Elsewhere

Jonathan Chait: "The Facts Are In and Paul Ryan Is Wrong":

Changes in the way we think about the world are not news in the classic sense they occur gradually, without discrete events to signal them. But they matter. Two such developments have come together recently, both reported in the New York Times. The first is the collapse of intellectual support for the notion that immediate austerity can boost economic growth. The second is a growing consensus that health-care-cost inflation is slowing for deep structural reasons, rather than having undergone a mere temporary dip from the recession. These trends have something in common: They blow to smithereens the intellectual foundations of the Obama-era Republican policy agenda.

Peter J. Leithart: "What's Wrong with 'Family Values'":

The most penetrating conservative analysts of family life have always recognized the cultural contradictions of capitalism and of technological society. They have always recognized the costs (as well as the gains) of separating work and home; of geographic, vocational, and social mobility; of the indisputable wealth-generating power of capitalism. On the ground, though, conservatives look the other way when told that our economic system or our technological progress might inhibit the formation of what [Wendell] Berry describes as an economy that exists for the protection of gifts, beginning with the giving in marriage.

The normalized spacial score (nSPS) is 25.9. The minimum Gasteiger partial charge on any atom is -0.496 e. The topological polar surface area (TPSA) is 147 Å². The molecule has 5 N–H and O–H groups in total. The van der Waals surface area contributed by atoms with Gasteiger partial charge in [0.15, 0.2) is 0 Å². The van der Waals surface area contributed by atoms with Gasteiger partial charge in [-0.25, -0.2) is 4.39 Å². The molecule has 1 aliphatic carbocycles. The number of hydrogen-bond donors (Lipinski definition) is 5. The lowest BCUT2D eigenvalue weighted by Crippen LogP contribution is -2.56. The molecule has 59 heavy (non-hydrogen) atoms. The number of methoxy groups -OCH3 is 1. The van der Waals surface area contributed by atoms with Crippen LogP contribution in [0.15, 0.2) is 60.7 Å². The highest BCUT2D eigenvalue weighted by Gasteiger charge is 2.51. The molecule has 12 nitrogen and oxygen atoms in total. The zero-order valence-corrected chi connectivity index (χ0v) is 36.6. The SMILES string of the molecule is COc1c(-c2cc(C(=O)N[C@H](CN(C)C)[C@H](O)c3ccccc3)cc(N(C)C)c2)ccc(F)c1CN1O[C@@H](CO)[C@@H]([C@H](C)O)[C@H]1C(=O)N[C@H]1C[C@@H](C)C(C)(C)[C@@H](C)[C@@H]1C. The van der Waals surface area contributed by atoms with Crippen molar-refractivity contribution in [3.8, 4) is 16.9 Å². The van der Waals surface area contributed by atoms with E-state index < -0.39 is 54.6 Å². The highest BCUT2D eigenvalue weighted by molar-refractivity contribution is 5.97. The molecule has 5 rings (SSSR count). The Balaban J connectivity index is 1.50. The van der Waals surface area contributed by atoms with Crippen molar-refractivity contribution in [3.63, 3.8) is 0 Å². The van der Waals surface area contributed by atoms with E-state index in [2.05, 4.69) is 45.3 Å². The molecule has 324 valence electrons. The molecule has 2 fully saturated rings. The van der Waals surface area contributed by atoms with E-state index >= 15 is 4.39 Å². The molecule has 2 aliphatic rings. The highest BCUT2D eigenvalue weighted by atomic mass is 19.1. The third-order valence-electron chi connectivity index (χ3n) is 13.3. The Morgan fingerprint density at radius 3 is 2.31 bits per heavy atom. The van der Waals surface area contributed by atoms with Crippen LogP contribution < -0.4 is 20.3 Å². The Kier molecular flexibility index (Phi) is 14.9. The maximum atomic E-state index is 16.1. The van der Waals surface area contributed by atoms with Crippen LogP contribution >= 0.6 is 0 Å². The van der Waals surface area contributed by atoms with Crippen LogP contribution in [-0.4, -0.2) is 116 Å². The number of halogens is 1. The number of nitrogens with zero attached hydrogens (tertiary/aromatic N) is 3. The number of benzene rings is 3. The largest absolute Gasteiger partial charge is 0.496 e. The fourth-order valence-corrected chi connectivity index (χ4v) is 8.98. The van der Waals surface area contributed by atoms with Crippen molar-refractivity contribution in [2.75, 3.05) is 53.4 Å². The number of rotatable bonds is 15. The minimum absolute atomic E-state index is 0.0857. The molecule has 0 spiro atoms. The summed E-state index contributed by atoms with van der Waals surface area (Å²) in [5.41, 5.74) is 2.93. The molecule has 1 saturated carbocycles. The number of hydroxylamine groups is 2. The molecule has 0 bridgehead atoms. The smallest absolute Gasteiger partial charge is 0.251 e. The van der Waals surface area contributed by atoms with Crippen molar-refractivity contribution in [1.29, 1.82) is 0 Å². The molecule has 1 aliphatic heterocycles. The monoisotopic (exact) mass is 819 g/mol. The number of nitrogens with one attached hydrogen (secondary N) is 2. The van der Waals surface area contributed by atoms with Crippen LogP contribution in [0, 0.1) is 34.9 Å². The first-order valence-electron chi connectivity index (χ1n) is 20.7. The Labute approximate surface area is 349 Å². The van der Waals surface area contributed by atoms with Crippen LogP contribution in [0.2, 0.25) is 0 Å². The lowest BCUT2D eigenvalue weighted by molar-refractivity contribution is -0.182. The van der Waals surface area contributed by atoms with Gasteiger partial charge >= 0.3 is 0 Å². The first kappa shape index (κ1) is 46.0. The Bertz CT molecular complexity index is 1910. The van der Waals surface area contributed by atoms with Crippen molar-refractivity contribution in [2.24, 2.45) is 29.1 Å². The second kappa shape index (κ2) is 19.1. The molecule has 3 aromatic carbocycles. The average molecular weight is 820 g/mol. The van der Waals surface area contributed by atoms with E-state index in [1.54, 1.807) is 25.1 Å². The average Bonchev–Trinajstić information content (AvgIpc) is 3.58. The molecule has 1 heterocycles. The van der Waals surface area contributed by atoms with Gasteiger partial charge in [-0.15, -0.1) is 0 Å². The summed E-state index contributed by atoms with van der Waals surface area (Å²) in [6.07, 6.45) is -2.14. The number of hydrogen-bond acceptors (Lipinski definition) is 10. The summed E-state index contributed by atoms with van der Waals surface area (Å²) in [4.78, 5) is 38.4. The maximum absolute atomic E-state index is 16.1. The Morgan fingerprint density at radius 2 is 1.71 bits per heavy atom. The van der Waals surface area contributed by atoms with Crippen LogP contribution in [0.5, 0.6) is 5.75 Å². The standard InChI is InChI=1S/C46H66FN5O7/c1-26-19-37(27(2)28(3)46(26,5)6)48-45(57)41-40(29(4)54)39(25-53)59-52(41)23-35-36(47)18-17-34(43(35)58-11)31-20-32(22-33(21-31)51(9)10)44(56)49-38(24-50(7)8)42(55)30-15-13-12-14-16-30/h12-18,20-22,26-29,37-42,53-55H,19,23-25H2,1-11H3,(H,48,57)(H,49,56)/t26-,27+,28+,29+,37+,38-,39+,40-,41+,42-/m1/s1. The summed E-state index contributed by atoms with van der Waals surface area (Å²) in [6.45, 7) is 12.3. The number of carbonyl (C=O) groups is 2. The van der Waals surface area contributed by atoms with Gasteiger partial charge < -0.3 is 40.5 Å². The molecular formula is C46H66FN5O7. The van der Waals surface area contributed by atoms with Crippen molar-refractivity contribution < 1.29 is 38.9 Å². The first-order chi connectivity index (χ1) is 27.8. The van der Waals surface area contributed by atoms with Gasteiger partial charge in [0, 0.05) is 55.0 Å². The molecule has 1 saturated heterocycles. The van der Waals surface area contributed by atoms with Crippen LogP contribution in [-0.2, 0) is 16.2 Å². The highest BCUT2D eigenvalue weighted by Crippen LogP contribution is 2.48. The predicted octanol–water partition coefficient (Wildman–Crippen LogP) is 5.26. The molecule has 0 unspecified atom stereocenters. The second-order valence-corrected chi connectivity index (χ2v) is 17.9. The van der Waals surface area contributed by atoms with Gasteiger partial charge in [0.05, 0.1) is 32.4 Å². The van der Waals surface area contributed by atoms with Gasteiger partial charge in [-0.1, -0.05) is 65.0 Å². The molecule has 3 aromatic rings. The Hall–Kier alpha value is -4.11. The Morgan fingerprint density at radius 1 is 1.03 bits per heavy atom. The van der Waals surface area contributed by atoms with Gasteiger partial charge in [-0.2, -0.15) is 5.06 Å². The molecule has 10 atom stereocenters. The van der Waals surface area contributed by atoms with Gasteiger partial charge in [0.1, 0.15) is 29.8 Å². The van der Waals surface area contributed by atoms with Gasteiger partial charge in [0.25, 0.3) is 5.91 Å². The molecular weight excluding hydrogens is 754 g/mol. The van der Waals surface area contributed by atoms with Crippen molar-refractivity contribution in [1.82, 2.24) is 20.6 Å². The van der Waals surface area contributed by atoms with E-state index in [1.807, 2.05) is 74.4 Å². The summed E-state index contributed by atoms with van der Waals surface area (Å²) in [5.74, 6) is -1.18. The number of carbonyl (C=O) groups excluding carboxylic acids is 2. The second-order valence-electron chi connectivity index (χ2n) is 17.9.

The editors of n+1: "Cultural Revolution":

Local symptoms of the unfolding global crisis arent just the further destitution of the American poor, the culling of the middle class, and the somehow uninterrupted concentration of wealth among parasitic financiers. Inside the general disaster, a crisis in the principal institutions of intellectual lifeacademia and publishinghas been deepening. One tenure-track opening exists for every four new PhDs; the figure is worse for the social sciences, and still worse for humanities. Hundreds of applicants vie for jobs at third-tier colleges paying barely middle-class salaries; the losers end up as adjuncts or course managers, tossed two or three grand per semester-long class. Many a promising young person goes to graduate school in flight from a brutal labor marketonly to encounter the same beast, grown more ferocious during the interval, a few years down the line. Now youre well qualified to teach Insecure: The Cultural Politics of Neoliberalism (a course offered by the CUNY English Department in the spring of 2011), if only they would let you. Tenure-track professors meanwhile fear that cost-free MOOCs massive open online courseswill before long administer the coup de grace to the professoriate that a thousand right-wing screeds against tenured radicals could never quite accomplish.

 

Matthew Boudway is senior editor of Commonweal.

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